One of the slight amends to the boat is the steering gear. Previously this consisted of big greasy chains running the length of the boat and a very rusty rudder stock. The engine is now fine, the prop shaft, rudder and propellor are okay, it’s just the crucial joining up bits. So first job is to sort out the rudder stock. As I mentioned previously, bits were rusted, bits weren’t designed that well to keep the water outside the hull, and there needed to be somewhere for the hydraulics and the back up tiller arm to attach.
Step in Caninis. Ian designed a new way of linking the bits together and Caninis made a new rudder stock. It required a couple of trips to Brede to drop off and pick up. And I learnt the valuable lesson not to stock a tiller arm in a Figaro (there is no way it will fit, simply no way). This meant stopping off en route at Three Legs Brewery to taste beer so definitely not a chore.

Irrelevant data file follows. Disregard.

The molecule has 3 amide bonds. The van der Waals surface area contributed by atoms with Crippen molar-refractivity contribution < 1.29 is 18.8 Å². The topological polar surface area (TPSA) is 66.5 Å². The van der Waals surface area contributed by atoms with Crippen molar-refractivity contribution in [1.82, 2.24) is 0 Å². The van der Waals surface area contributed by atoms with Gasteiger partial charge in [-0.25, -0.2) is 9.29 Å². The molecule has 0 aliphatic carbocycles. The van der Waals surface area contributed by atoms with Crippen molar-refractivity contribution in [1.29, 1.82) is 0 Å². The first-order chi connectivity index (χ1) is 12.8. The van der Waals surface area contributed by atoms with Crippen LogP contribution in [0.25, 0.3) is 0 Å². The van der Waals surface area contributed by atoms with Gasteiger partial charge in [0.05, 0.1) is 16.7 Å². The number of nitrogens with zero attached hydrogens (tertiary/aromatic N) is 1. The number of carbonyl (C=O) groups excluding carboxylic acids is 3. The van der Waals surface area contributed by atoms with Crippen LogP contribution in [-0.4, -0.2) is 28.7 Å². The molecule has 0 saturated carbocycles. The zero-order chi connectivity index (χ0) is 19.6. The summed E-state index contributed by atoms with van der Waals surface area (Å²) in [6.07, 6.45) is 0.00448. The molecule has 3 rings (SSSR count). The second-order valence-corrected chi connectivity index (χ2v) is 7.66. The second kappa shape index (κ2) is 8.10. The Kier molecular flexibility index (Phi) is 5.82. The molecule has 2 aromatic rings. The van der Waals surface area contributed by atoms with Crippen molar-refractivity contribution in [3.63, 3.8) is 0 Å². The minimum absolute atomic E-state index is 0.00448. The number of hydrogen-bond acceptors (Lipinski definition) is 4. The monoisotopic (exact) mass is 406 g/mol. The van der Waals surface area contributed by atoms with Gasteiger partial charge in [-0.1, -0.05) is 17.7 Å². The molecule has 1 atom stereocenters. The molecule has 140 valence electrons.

Below is the new cap that fits over where the tiller arm will drop in.
And the new rudder stock which fits through the back of the boat – rudder on the bottom, controlled either by the arm or the tiller attaching to the top.
Two new materials… New to me anyway. This disc of stuff that is made from rags soaked in glue and compressed together and is harder than nails. I forget what it’s called but it’s something like “tuff-it”. The second is a type of rope impregnated with graphite which makes it slippery like a snake and positively space age. It will go into the thing that holds the rudder to the boat – enough room for it to move but enough to hold it in place without friction. I wanted to put them together in a Marni-style necklace but this would leave me with a very grey neck. You have to suffer for fashun darlink!